I was sent a free copy of this book in exchange for an honest review.
– Never marry a man you wouldn’t want to be divorced from.
– If the shoe doesn’t fit in the shoe store, it’s never going to fit.
– When your children are teenagers, it’s important to have a dog so that someone in the house is happy to see you.
– Anything you think is wrong with your body at the age of thirty-five you will be nostalgic for by the age of forty-five.
Title: I Feel Bad About my Neck
Author: Nora Ephron
Publisher: Weidenfeld and Nicolson, an imprint of Orion, owned by Hachette UK
Genre: Non-Fiction, Biography, Humour, Essays
This was my first taste of any of Nora Ephron’s writing, aside from her movies, and I couldn’t put it down! It’s packed full of touching and witty advice, some of which I felt like I needed and other pieces that I feel will serve me well in the future.
Nora is the epitome of the cool older relative that you always wanted to be. The advice that she gives is the kind that makes you wonder why you never thought of it before. Simply from this book alone it feels as though she has been through everything from divorce to grief and has a sage, often witty, word for it all. There’s sure to be something in here that you can relate to at any age.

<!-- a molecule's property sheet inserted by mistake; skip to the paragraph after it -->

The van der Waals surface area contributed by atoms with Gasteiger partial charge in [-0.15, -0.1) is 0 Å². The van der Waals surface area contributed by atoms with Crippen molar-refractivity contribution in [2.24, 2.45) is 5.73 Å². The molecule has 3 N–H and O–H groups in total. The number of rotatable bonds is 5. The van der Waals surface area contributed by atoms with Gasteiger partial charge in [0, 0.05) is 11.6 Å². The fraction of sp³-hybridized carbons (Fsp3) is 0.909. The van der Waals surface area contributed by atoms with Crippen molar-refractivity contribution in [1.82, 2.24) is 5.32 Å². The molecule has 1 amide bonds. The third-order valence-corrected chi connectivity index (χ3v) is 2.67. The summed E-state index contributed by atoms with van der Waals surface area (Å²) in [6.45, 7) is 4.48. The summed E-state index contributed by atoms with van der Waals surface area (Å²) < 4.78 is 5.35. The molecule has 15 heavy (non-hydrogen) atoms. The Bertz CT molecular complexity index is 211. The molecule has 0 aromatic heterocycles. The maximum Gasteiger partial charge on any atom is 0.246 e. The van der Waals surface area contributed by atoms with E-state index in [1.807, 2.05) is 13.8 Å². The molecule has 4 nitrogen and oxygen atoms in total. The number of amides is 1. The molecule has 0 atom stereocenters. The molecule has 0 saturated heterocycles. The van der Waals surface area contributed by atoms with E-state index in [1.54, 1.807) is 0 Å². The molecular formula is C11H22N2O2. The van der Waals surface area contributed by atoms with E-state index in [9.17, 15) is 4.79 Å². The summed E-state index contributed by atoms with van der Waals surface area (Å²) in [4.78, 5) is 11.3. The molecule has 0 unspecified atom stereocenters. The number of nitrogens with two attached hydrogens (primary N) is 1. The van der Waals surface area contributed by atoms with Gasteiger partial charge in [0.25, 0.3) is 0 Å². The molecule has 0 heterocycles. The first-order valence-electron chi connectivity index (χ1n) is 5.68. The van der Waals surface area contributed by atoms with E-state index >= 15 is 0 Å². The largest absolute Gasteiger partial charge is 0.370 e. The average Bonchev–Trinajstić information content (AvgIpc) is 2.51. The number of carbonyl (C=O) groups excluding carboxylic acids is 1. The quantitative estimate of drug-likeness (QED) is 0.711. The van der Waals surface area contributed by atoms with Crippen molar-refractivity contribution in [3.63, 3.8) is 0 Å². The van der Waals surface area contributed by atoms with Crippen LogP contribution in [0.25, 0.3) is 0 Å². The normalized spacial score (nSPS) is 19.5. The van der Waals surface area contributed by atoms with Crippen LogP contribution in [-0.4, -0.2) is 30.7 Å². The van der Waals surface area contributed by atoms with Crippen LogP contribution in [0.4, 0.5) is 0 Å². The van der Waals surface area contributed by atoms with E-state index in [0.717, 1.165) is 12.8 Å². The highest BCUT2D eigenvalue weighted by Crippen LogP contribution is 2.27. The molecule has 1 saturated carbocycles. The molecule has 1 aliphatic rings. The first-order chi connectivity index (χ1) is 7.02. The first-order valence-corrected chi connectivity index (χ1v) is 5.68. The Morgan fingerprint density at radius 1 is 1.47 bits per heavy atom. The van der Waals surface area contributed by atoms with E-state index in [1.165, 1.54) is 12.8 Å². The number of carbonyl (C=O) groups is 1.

The chapter entitled What I Wish I’d Known is a handy list of things to keep in mind. Ranging from “the plane is not going to crash” to “you can order more than one desert” is Ephron’s way of giving us the key to enjoying life earlier than she figured it out. Reading this book at 22 meant that some of it, particularly the bits about divorce and your children leaving the nest, weren’t applicable to my life right now, but I really resonated with the section on grief and took comfort from the idea that if I can reach my older years with the same wit and joy, I think I’ll be ok. The final chapter, entitled Considering the Alternative provided a touching message to live every day as though it’s your last and enjoy the time that you do have as life is short – a message that really hit home for me this past year. This advice really struck a chord with me, and I’m sure it will with many others, as a reminder to lead full lives, no matter what we choose to fill it with.
There wasn’t anything that I disliked about this book other than the fact that it was so short! It was a wonderfully quick read that I’m sure I will refer back to at many opportunities but I would have loved more content. Oh well, I’ll just have to seek out the rest of Ephron’s work and satisfy myself that way 😂
Overall, I would 100% recommend this book to any woman (or man!), old or young, as a bible of some wonderful life advice that doesn’t beat around the bush. Perfect for fans of Dolly Alderton who haven’t dived into the world of Nora Ephron yet!
Have you read this book? What did you think? Is there something similar that you’ve read? I’d love to know!